4 HP Witte Engine

4 HP Witte engine with battery ignition and a clutch pulley.

| January/February 1987

  • Building that houses engine
    Building that houses engine
  • Rear view of engine
    Rear view of engine
  • Side view of engine
    Side view of engine
  • Owner Clarence Ross with cider mill
    Owner Clarence Ross with cider mill
  • Close-up of grinder
    Close-up of grinder
  • Clarence demonstrates how press was operated
    Clarence demonstrates how press was operated
  • Grinder and jack-shaft
    Grinder and jack-shaft
  • Close-up of grinder hopper
    Close-up of grinder hopper
  • Close-up of jack-shaft
    Close-up of jack-shaft

  • Building that houses engine
  • Rear view of engine
  • Side view of engine
  • Owner Clarence Ross with cider mill
  • Close-up of grinder
  • Clarence demonstrates how press was operated
  • Grinder and jack-shaft
  • Close-up of grinder hopper
  • Close-up of jack-shaft

Clarence Ross, the current owner of this Witte engine, tells how he heard an odd noise from the shop at the LaFleur place in 1912. He was passing by it on his way to school from his home on 'Chair Shop Hill'.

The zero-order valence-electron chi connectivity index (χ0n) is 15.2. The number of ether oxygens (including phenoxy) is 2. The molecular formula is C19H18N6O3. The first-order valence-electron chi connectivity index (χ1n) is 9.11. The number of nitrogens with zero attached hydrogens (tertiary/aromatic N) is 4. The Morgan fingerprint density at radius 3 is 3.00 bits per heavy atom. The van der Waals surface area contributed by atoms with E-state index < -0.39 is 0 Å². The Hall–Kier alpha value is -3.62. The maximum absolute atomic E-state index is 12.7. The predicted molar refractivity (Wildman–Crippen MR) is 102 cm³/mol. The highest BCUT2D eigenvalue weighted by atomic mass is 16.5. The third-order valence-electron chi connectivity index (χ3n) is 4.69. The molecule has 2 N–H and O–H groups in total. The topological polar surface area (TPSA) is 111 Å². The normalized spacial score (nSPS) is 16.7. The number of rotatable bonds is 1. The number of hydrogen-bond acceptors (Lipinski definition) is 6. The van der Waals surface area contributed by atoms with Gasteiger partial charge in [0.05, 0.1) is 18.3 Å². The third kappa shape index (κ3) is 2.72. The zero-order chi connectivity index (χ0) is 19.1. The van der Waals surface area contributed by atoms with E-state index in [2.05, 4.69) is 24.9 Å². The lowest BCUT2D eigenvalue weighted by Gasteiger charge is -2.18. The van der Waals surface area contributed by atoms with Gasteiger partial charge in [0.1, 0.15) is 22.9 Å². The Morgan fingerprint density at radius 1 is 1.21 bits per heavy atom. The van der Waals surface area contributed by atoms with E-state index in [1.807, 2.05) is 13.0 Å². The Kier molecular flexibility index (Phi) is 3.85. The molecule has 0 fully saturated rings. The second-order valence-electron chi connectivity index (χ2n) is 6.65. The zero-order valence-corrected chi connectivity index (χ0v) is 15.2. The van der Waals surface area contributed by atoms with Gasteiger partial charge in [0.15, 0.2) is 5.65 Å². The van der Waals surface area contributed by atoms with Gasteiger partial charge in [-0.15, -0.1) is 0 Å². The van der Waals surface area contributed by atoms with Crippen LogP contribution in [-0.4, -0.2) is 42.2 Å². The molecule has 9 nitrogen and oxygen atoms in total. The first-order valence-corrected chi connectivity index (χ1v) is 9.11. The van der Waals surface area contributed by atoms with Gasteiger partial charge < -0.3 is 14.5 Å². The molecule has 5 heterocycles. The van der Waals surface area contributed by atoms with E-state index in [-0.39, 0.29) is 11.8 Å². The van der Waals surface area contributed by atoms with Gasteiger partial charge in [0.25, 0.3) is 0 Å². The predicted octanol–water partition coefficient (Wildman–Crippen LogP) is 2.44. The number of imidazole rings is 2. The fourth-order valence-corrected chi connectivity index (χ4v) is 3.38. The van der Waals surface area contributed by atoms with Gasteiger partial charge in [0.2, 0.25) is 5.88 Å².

Since the LaFleur boys were schoolmates of Clarence's it didn't take him long to determine the cause of the noise. Philip LaFleur, who was a carpenter, and who had been 'boss carpenter' when the chair shop was built, had installed a gasoline engine to power the machines in the carpentry shop. A fire-proof room had been built to house the engine.

Clarence purchased the property more than 35 years ago from the LaFleur estate, with the engine and shop included in the purchase.

The engine, a 4 HP Witte headless with battery ignition and a clutch pulley, originally powered the saws, planers, etc, plus a cider mill and a buzz saw through a line shaft. The buzz saw was outside the building and was run by a belt from the line shaft through the door of the engine room.



The cider mill and buzz saw remain, even though the machines have been removed over the years. The cider mill was built by LaFleur. The grinder was made by using a large hardwood dowel with #12 flat head wood screws for teeth, that meshed with screws in the edge of the opening in the hopper. A tamper, to push the apples onto the drum, ran from a jack-shaft which was powered from the main shaft.

The presses were the screw type, tightened by hand. A large wood bar was made to tighten the screws. Originally there were two presses. Only one remains.



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